The importance of these associations to the strength of the value chain cannot be underestimated as it creates a solid community on which the members can rely.
Injecting funds into the sector
Access to credit has played an important role in the success of the soybean industry in Togo and the government has negotiated access to export credit. In total, 281 million West African CFA Francs were mobilized from three commercial banks in Togo and made available to more than 4,000 producers and exporters. This allowed exporters to grow their business by more than 80% between 2015 and 2018, increasing soybean export earnings by 353% over the same period.
However, "access to credit is a daily challenge, especially for producers," said Mr. Tchepan. "Even today commercial banks hesitate to lend to producers, so the latter often have to turn to micro-finance organizations to get the financial support they need to expand their field operations, acquire equipment or even pay field laborers".
But the situation is slowly changing for the better. With the boom in soybean production across the country, commercial banks are becoming more aware of the sector and its success. They are starting to see the potential in lending to soybean producers who supply the exporters.
Support from the top
The government of Togo is an active supporter of the soybean industry. It regularly meets with key industry bodies and validates ongoing reglementary tests. In addition, there is an interparliamentary coordination committee established by presidential decree to closely monitor the sector’s performance.
This government endorsement ensures the healthy and prosperous development of the soybean sector throughout the country. It is a prime example of how governments can support the development of private sectors. While the project to enhance the soybean sector ended in 2019, this close involvement of the government will ensure the sustainability of impressive progress in one of Togo's most important exports.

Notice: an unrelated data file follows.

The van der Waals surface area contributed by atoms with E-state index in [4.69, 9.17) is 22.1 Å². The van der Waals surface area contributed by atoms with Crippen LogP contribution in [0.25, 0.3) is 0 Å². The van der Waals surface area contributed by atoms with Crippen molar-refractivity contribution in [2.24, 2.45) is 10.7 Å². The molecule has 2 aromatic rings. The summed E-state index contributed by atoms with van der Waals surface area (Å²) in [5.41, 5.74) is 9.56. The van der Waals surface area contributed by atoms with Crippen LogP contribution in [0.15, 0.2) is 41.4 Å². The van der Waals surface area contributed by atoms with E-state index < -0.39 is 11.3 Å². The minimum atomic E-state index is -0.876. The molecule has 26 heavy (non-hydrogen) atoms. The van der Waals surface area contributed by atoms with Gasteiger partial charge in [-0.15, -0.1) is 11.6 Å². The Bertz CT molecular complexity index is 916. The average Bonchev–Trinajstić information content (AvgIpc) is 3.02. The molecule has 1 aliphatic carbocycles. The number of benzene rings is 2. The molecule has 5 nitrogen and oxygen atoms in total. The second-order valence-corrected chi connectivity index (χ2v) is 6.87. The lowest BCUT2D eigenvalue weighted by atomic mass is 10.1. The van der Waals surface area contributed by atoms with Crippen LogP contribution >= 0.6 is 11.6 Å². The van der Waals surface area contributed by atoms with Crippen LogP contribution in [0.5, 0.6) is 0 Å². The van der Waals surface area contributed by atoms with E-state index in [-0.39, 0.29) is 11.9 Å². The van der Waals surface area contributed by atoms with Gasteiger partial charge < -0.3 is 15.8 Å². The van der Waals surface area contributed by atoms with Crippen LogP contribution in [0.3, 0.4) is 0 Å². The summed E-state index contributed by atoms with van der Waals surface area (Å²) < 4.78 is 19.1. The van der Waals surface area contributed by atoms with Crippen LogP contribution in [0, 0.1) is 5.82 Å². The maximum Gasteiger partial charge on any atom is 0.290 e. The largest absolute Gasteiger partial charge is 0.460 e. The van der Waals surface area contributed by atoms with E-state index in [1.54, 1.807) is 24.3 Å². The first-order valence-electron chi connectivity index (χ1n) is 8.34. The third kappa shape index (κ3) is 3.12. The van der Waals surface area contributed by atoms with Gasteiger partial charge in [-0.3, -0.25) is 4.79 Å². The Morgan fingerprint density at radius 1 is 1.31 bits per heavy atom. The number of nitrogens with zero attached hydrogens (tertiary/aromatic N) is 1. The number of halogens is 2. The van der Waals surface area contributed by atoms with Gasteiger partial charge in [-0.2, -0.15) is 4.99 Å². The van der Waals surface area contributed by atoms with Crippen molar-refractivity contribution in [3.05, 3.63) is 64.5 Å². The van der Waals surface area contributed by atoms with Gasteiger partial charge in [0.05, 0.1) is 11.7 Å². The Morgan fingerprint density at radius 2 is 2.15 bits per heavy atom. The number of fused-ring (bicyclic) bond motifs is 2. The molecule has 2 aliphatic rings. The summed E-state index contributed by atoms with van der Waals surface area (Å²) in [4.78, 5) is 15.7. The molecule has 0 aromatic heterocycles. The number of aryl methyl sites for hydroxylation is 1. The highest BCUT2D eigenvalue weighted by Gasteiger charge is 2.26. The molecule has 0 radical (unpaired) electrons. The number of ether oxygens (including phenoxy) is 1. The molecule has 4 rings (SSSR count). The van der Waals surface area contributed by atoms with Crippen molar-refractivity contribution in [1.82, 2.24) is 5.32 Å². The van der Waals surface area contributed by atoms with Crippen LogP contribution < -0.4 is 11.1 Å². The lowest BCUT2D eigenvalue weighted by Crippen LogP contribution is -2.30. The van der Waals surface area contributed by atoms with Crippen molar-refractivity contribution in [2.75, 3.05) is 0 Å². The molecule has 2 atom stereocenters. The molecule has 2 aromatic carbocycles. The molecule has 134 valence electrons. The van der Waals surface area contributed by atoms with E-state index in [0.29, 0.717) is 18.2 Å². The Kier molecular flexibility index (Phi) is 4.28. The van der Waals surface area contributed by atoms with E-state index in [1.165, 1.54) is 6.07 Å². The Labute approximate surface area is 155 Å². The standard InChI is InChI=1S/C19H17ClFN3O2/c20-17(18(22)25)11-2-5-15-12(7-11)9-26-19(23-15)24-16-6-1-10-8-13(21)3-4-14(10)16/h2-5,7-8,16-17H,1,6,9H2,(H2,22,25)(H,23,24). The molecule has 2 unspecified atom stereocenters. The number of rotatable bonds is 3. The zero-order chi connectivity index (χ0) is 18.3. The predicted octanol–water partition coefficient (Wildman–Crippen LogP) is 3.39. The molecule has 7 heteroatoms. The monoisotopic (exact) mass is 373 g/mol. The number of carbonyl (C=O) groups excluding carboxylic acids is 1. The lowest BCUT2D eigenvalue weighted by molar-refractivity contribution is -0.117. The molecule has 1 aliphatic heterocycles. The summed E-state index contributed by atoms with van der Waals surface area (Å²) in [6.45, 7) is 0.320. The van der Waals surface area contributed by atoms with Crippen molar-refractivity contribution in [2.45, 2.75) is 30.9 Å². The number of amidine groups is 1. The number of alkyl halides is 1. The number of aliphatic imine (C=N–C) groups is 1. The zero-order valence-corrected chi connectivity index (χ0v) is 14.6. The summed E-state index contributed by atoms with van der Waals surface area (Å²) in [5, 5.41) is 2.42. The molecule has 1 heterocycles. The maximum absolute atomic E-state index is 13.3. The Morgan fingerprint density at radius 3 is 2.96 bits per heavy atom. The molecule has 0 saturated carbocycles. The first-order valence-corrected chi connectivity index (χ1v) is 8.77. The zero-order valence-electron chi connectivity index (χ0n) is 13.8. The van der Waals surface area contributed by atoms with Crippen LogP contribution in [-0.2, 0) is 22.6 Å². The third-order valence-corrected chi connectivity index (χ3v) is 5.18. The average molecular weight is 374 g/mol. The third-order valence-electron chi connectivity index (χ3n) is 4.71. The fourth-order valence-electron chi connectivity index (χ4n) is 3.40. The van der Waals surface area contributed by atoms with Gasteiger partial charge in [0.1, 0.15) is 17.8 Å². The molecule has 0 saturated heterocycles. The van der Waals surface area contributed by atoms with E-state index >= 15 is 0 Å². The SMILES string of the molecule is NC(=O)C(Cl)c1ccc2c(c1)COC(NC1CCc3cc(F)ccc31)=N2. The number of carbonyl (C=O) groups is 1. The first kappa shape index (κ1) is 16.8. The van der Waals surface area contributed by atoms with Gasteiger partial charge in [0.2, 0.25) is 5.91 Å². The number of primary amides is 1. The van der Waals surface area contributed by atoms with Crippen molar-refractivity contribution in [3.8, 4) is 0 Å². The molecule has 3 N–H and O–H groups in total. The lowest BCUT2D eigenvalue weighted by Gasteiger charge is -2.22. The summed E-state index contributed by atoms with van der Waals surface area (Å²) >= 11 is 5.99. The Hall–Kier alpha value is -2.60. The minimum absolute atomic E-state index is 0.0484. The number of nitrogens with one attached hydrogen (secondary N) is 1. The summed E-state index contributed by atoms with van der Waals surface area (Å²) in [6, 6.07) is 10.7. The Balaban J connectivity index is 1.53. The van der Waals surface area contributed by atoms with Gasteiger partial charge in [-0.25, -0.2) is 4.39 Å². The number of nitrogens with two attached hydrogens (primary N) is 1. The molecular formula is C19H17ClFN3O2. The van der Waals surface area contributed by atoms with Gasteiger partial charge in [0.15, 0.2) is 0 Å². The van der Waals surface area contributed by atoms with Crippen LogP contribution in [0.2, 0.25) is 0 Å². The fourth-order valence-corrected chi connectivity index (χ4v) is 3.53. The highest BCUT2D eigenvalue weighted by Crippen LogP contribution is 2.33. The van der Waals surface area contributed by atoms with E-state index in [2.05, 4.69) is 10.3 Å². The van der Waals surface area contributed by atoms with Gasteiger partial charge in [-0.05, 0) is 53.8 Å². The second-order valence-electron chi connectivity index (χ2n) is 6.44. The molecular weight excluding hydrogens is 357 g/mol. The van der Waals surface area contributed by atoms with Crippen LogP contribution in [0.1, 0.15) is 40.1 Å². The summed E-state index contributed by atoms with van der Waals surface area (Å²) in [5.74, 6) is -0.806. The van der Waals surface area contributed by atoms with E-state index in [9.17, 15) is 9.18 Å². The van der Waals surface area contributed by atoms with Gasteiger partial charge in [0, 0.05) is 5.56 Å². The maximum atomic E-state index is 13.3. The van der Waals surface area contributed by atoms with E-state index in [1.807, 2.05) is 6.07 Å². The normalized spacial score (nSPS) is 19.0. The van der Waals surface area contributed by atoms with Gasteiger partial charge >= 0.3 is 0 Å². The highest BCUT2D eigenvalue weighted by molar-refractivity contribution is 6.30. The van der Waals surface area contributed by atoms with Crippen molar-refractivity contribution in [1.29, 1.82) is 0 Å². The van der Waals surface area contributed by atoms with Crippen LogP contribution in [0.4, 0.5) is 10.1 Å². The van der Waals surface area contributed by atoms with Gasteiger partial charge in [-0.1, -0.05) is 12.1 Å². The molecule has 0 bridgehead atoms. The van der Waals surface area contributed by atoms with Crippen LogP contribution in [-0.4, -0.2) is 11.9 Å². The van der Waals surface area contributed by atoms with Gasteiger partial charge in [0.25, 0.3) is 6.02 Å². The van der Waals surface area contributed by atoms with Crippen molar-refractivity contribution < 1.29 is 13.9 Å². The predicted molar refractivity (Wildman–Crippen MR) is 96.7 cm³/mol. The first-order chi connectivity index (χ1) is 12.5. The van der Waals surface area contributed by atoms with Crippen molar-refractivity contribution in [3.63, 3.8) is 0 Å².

What's next for Togolese soybean?
As with any agricultural endeavors in the 21st century, Togo’s soybean producers have to contend with the threats of a changing climate. "The sector is especially vulnerable to climate change," noted Mr. Tchepan, "as Togo does not have irrigation systems. They mainly rely on Mother Nature to rain on the crops."
So far, the lack of irrigation has not deeply affected production. However, Mr. Tchepan said that it had rained less in the north of the country last year, which had slightly impacted production.
"This is an issue that increasingly comes up during inter-profession meetings and has been identified by agronomic studies," he said. "Everyone is talking about irrigation and the need to facilitate the access to water." There is a real concern around ensuring that climate change does not wipe out the impressive gains that Togo has made in the past five years in increasing the volume and quality of this production.
From €500 per ton in 2020, soybeans are now selling for more than €900 or even €950. Soybeans thus continue to offer a bright future for Togo's economy. The next move by the government and inter-professional associations lies in protecting these gains by building a climate-resilient soybean agricultural value chain.
In the English fairy tale Jack and the Beanstalk, magic beans lifted a young boy out of a life of poverty; in Togo, soybeans are bringing similar real-life miracles to the country’s farmers and exporters.